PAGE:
Chapter

. Magic and History: the Roots and Branches of Dr. Faustus

Benjamin Bennett

in The Dark Side of Literacy

Published by Fordham University Press

Published in print November 2008 | ISBN: 9780823229161
Published online September 2011 | e-ISBN: 9780823241002 | DOI: http://dx.doi.org/10.5422/fordham/9780823229161.003.0006
. Magic and History: the Roots and Branches of Dr. Faustus

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The form of reading and type of readership molded, perhaps unwittingly, by Miguel de Cervantes through his work on The Ingenious Gentleman Don Quixote of La Mancha (i.e., along the lines of a literary-historical vision) are distinct but somewhat related to those promoted by Christopher Marlowe through The Tragical History of the Life and Death of Doctor Faustus. This chapter significantly tackles the language and communication theories that surfaced during the Reformation and Renaissance periods. It also introduces the idea behind imagining in literary text, the concept of distracting entertainment, as opposed to standard diversions in storylines, the dichotomy between esoteric and exoteric meanings, and the theoretical and technical facets of modern reading, all of which operate toward distinguishing the complex relations and boundaries between the theory and the actual experience of reading.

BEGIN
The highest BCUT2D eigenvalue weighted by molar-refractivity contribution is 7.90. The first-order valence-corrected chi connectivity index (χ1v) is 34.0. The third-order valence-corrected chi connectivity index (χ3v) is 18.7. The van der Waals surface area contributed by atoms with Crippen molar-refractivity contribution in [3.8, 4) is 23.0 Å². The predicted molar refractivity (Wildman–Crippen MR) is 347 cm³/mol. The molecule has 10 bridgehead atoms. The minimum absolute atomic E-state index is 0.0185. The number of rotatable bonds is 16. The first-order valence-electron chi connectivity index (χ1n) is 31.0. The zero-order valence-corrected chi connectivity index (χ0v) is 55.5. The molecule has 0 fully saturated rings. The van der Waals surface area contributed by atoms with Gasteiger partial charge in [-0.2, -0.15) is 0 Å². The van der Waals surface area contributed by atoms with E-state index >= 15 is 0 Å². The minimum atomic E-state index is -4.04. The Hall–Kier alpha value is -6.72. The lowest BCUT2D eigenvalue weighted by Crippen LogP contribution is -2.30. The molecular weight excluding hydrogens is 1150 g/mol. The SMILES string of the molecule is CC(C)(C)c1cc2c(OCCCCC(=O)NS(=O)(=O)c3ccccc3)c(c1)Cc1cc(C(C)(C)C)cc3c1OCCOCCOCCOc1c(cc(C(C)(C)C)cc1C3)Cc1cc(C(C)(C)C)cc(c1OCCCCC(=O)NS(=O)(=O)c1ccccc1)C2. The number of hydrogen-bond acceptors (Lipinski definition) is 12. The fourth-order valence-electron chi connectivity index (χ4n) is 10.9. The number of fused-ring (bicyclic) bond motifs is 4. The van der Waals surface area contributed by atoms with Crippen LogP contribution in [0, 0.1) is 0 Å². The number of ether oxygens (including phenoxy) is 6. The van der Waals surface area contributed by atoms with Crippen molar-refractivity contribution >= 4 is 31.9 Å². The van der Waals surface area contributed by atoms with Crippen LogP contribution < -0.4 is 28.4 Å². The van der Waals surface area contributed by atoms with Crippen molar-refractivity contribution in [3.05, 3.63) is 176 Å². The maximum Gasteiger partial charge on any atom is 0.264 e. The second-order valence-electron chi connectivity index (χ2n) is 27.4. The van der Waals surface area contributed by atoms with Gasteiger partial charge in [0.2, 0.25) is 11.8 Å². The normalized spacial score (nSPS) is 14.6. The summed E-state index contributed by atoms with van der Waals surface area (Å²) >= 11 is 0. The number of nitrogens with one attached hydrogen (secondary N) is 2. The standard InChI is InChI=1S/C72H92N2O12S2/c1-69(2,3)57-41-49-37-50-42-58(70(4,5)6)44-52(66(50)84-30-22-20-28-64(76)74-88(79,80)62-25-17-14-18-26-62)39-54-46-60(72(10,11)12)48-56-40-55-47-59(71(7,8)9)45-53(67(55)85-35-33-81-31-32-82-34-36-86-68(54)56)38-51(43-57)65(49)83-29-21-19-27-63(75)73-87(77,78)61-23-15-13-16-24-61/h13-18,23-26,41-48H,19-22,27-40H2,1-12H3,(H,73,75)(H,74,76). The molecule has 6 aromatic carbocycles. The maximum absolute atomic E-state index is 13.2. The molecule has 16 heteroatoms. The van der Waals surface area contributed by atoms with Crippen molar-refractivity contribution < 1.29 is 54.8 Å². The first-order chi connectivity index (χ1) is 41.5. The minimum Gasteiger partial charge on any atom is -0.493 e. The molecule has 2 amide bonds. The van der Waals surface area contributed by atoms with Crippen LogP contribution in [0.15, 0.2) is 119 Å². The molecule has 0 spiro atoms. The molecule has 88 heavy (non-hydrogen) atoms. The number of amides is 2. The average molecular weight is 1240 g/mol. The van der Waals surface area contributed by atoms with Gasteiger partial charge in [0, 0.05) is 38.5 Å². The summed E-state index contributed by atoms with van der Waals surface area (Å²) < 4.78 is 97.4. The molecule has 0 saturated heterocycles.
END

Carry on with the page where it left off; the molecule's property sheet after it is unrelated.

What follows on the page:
Keywords: distraction; Don Quixote; literary-historical; Marlowe

Chapter.  15529 words. 

Subjects: Literary Theory and Cultural Studies

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